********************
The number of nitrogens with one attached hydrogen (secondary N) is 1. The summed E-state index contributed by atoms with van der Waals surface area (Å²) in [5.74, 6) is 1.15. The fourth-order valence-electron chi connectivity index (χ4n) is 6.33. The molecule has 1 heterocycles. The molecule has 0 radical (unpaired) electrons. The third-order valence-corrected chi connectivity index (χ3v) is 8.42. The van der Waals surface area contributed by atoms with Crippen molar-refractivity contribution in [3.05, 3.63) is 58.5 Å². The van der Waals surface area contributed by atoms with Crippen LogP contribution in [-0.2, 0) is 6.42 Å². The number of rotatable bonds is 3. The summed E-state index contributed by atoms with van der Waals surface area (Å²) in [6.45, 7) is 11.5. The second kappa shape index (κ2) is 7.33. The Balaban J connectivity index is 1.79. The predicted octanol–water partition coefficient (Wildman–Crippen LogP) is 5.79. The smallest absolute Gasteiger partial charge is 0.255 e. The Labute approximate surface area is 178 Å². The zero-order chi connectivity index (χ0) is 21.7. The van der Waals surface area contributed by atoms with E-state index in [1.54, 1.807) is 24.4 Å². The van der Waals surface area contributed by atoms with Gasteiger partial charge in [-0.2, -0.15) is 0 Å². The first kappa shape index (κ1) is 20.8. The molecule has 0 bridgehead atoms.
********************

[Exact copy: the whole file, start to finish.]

The number of nitrogens with one attached hydrogen (secondary N) is 1. The summed E-state index contributed by atoms with van der Waals surface area (Å²) in [5.74, 6) is 1.15. The fourth-order valence-electron chi connectivity index (χ4n) is 6.33. The molecule has 1 heterocycles. The molecule has 0 radical (unpaired) electrons. The third-order valence-corrected chi connectivity index (χ3v) is 8.42. The van der Waals surface area contributed by atoms with Crippen molar-refractivity contribution in [3.05, 3.63) is 58.5 Å². The van der Waals surface area contributed by atoms with Crippen LogP contribution in [-0.2, 0) is 6.42 Å². The number of rotatable bonds is 3. The summed E-state index contributed by atoms with van der Waals surface area (Å²) in [6.45, 7) is 11.5. The second kappa shape index (κ2) is 7.33. The Balaban J connectivity index is 1.79. The predicted octanol–water partition coefficient (Wildman–Crippen LogP) is 5.79. The smallest absolute Gasteiger partial charge is 0.255 e. The Labute approximate surface area is 178 Å². The zero-order chi connectivity index (χ0) is 21.7. The van der Waals surface area contributed by atoms with E-state index in [1.54, 1.807) is 24.4 Å². The van der Waals surface area contributed by atoms with Gasteiger partial charge in [-0.2, -0.15) is 0 Å². The first kappa shape index (κ1) is 20.8. The molecule has 0 bridgehead atoms.